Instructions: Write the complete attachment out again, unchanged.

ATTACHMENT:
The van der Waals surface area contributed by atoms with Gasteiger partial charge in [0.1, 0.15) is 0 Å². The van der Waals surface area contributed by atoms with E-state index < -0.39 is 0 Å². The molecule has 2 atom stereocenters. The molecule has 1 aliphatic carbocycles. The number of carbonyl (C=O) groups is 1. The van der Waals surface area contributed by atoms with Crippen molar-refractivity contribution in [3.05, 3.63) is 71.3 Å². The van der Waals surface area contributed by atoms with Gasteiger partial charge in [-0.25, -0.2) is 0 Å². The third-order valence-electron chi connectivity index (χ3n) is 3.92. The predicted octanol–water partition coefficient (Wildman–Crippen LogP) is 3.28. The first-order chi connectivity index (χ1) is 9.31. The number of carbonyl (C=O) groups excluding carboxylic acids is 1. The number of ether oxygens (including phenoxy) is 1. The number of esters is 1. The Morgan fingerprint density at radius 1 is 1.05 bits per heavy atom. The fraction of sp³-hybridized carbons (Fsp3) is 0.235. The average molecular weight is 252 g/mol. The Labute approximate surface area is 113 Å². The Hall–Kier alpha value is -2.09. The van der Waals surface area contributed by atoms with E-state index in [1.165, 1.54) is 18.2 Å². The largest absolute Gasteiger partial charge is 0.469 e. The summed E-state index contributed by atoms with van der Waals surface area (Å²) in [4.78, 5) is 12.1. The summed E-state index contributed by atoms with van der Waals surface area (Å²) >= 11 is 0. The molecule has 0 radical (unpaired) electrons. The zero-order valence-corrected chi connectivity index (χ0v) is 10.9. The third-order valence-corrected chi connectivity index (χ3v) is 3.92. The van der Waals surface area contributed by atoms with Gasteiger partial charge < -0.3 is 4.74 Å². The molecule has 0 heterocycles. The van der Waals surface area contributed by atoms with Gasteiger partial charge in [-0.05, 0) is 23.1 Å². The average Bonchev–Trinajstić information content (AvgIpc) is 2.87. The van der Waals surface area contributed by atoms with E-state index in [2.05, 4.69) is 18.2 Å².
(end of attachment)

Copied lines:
The van der Waals surface area contributed by atoms with Gasteiger partial charge in [0.1, 0.15) is 0 Å². The van der Waals surface area contributed by atoms with E-state index < -0.39 is 0 Å². The molecule has 2 atom stereocenters. The molecule has 1 aliphatic carbocycles. The number of carbonyl (C=O) groups is 1. The van der Waals surface area contributed by atoms with Crippen molar-refractivity contribution in [3.05, 3.63) is 71.3 Å². The van der Waals surface area contributed by atoms with Gasteiger partial charge in [-0.25, -0.2) is 0 Å². The third-order valence-electron chi connectivity index (χ3n) is 3.92. The predicted octanol–water partition coefficient (Wildman–Crippen LogP) is 3.28. The first-order chi connectivity index (χ1) is 9.31. The number of carbonyl (C=O) groups excluding carboxylic acids is 1. The number of ether oxygens (including phenoxy) is 1. The number of esters is 1. The Morgan fingerprint density at radius 1 is 1.05 bits per heavy atom. The fraction of sp³-hybridized carbons (Fsp3) is 0.235. The average molecular weight is 252 g/mol. The Labute approximate surface area is 113 Å². The Hall–Kier alpha value is -2.09. The van der Waals surface area contributed by atoms with E-state index in [1.165, 1.54) is 18.2 Å². The largest absolute Gasteiger partial charge is 0.469 e. The summed E-state index contributed by atoms with van der Waals surface area (Å²) in [4.78, 5) is 12.1. The summed E-state index contributed by atoms with van der Waals surface area (Å²) >= 11 is 0. The molecule has 0 radical (unpaired) electrons. The zero-order valence-corrected chi connectivity index (χ0v) is 10.9. The third-order valence-corrected chi connectivity index (χ3v) is 3.92. The van der Waals surface area contributed by atoms with Gasteiger partial charge < -0.3 is 4.74 Å². The molecule has 0 heterocycles. The van der Waals surface area contributed by atoms with Gasteiger partial charge in [-0.05, 0) is 23.1 Å². The average Bonchev–Trinajstić information content (AvgIpc) is 2.87. The van der Waals surface area contributed by atoms with E-state index in [2.05, 4.69) is 18.2 Å².